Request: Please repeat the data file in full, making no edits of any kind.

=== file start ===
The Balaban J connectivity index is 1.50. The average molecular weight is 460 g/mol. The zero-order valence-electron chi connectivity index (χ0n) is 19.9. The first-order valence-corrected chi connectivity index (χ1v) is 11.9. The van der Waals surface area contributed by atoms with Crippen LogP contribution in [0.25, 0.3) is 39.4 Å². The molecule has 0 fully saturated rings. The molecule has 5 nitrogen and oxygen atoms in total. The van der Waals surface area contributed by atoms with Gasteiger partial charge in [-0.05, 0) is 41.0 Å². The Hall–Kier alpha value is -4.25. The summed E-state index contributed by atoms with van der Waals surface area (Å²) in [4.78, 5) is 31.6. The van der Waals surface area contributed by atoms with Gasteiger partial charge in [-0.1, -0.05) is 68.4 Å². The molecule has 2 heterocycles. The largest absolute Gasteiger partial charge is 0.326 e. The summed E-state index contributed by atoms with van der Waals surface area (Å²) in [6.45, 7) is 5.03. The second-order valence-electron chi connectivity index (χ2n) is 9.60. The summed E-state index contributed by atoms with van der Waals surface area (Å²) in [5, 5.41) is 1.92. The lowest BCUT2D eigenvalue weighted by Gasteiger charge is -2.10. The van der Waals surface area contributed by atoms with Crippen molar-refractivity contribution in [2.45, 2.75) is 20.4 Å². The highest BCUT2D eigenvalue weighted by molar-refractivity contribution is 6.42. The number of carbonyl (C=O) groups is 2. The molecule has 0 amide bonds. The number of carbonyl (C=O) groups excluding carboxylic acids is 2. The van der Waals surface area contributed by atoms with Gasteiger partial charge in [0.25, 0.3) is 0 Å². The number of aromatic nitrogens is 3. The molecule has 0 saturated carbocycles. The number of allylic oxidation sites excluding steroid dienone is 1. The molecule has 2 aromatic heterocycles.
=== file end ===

The Balaban J connectivity index is 1.50. The average molecular weight is 460 g/mol. The zero-order valence-electron chi connectivity index (χ0n) is 19.9. The first-order valence-corrected chi connectivity index (χ1v) is 11.9. The van der Waals surface area contributed by atoms with Crippen LogP contribution in [0.25, 0.3) is 39.4 Å². The molecule has 0 fully saturated rings. The molecule has 5 nitrogen and oxygen atoms in total. The van der Waals surface area contributed by atoms with Gasteiger partial charge in [-0.05, 0) is 41.0 Å². The Hall–Kier alpha value is -4.25. The summed E-state index contributed by atoms with van der Waals surface area (Å²) in [4.78, 5) is 31.6. The van der Waals surface area contributed by atoms with Gasteiger partial charge in [-0.1, -0.05) is 68.4 Å². The molecule has 2 heterocycles. The largest absolute Gasteiger partial charge is 0.326 e. The summed E-state index contributed by atoms with van der Waals surface area (Å²) in [6.45, 7) is 5.03. The second-order valence-electron chi connectivity index (χ2n) is 9.60. The summed E-state index contributed by atoms with van der Waals surface area (Å²) in [5, 5.41) is 1.92. The lowest BCUT2D eigenvalue weighted by Gasteiger charge is -2.10. The van der Waals surface area contributed by atoms with Crippen molar-refractivity contribution in [2.45, 2.75) is 20.4 Å². The highest BCUT2D eigenvalue weighted by molar-refractivity contribution is 6.42. The number of carbonyl (C=O) groups is 2. The molecule has 0 amide bonds. The number of carbonyl (C=O) groups excluding carboxylic acids is 2. The van der Waals surface area contributed by atoms with Gasteiger partial charge in [0.25, 0.3) is 0 Å². The number of aromatic nitrogens is 3. The molecule has 0 saturated carbocycles. The number of allylic oxidation sites excluding steroid dienone is 1. The molecule has 2 aromatic heterocycles.